RED, WHITE & WASTED begins with its primary subject, Matthew Burns, dumpster diving in the shadow of Disney World with his two daughters, looking for scrap metal he can later sell. One daughter gets hungry when she smells pizza in the trash while Matthew marvels over an unused credit card swiper like he just found a brick of gold. If this were fiction, you’d accuse it of being way too on the nose. Instead it is a documentary, telling you right off the top what your next ninety minutes will look like.
There are no good people in the film, but Burns is the easiest to watch. A near-perfect mixture of Geoffrey Lewis and Dana Carvey, Burns’ sad eyes and soft-spoken demeanor automatically make him the most likable of anyone else we see, despite still being awful. He also centers the film’s two very vague stories: the eradication of his beloved Florida mud holes and the birth of his first grandkid.
With this mudding stuff, you might think the documentary will offer insight into a subculture filled with nuance and rules people outside of it just don’t understand. Documentaries do this all the time. But that’s not this film. Directors Andrei Bowden-Schwartz and Sam Jones have no interest in this Florida pastime except as an extreme example of redneck hedonism. From Burns’ perspective, the act of taking big trucks into muddy swamp areas and getting drunk with friends has fallen downhill since modernity barred him and his friends from doing this stuff on private property. Now young people do it on a much larger scale in sanctioned spots, but the events have supposedly devolved into a sea of white trash sex, drugs and violence. He does not make a strong case that anything of importance was lost or that it wasn’t a sea of white trash sex, drugs and violence to begin with. At times he comes very close to realizing this but never quite gets there.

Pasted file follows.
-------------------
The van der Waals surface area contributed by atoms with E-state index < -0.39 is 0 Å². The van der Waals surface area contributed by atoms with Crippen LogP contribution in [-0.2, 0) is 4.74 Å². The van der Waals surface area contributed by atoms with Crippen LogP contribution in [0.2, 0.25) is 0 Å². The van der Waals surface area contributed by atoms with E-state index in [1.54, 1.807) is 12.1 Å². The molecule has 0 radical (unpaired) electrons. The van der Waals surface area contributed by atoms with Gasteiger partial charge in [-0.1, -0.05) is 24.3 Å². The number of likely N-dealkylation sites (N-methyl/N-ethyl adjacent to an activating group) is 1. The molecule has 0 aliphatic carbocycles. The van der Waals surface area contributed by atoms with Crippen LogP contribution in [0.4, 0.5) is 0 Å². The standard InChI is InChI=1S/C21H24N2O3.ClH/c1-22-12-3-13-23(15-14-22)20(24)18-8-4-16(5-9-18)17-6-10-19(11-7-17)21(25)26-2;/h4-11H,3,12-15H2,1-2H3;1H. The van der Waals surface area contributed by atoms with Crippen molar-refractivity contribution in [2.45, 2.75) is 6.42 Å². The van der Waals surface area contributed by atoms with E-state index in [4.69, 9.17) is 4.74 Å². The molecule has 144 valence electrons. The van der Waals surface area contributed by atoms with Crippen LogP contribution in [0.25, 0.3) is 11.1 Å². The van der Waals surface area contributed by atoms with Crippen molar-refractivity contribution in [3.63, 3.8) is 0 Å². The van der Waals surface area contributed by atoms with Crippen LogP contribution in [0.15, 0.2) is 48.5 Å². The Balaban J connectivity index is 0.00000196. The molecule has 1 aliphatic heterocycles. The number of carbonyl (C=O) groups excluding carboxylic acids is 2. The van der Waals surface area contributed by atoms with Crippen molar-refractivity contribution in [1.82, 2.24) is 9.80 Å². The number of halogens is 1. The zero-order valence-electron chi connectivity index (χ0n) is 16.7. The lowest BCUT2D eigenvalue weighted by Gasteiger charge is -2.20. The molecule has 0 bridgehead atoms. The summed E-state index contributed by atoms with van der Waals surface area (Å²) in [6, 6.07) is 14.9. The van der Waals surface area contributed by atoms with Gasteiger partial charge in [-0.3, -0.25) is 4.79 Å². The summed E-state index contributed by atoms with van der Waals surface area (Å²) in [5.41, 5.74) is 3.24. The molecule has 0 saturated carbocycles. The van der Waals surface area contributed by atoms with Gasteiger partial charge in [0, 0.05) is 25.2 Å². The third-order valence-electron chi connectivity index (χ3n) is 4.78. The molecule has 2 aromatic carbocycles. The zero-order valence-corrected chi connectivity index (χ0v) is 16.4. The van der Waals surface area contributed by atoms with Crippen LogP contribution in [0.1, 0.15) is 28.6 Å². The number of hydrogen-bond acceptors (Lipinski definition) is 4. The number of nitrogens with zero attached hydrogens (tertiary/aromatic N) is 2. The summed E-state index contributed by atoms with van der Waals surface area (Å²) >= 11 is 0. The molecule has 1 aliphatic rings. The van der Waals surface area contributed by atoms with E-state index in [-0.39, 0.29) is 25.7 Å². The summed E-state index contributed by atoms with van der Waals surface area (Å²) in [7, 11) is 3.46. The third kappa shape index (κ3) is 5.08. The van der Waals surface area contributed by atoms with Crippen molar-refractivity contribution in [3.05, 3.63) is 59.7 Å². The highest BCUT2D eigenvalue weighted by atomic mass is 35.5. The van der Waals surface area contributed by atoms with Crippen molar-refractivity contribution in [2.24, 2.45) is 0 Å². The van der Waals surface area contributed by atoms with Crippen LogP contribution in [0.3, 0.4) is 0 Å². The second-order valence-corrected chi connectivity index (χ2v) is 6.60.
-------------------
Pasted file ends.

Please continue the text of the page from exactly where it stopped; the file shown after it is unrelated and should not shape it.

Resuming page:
It can be difficult to take the film at face value because the interview subjects speak as though every sentence is dialog in a comedy written by someone who hates them. Mudding is not some cherished pastime but a stupid thing enjoyed by stupid people. The film’s most frequent topic is not mudding at all but the values of being a redneck and why this or that racist view does not make this or that person racist. We get a lot of guns, a lot of talk about Lord Trump, and a lot of twerking.
I can’t speak for the filmmakers, but there doesn’t seem to be any search for hidden value amongst the subjects of RED, WHITE & WASTED. We are invited to look in terrified awe at the America represented here, not find ways to relate to fellow human beings. But at ninety minutes, it becomes an exercise in tedium. Person after person self-seriously offering the most perfectly ironic proof of their own idiocy, occasionally cutting to a SPRING BREAKERS-level montage of redneck partying. The ugliness of it all - with no hints of redemption or humanity hiding under all the rebel flag posturing - grows wearisome. The point, made nice and loud in the film’s opening minutes, never evolves into anything bigger, so you’re just stuck stewing in the pessimism until it finally ends. It doesn’t strike me as valuable or worthwhile. You’re not learning anything, and it’s not entertaining. Mostly you go through feelings of disgust and fear, followed by guilt for even watching.
The film concludes with Matthew Burns wearing the Confederate flag and taping a homemade music video of him singing Hank Williams Jr.’s “A Country Boy Can Survive”. It’s impossible not to recall TIGER KING, which seems like a Disney production by comparison. The thing is, TIGER KING had a story. It was filled with wild people who occupied a strange subculture we got to know and upon which the real world eventually intervened (sort of). RED, WHITE & WASTED doesn’t have any of this. It’s just a worst-case-scenario look at America in its present form, and I feel like I get enough of that on the news already.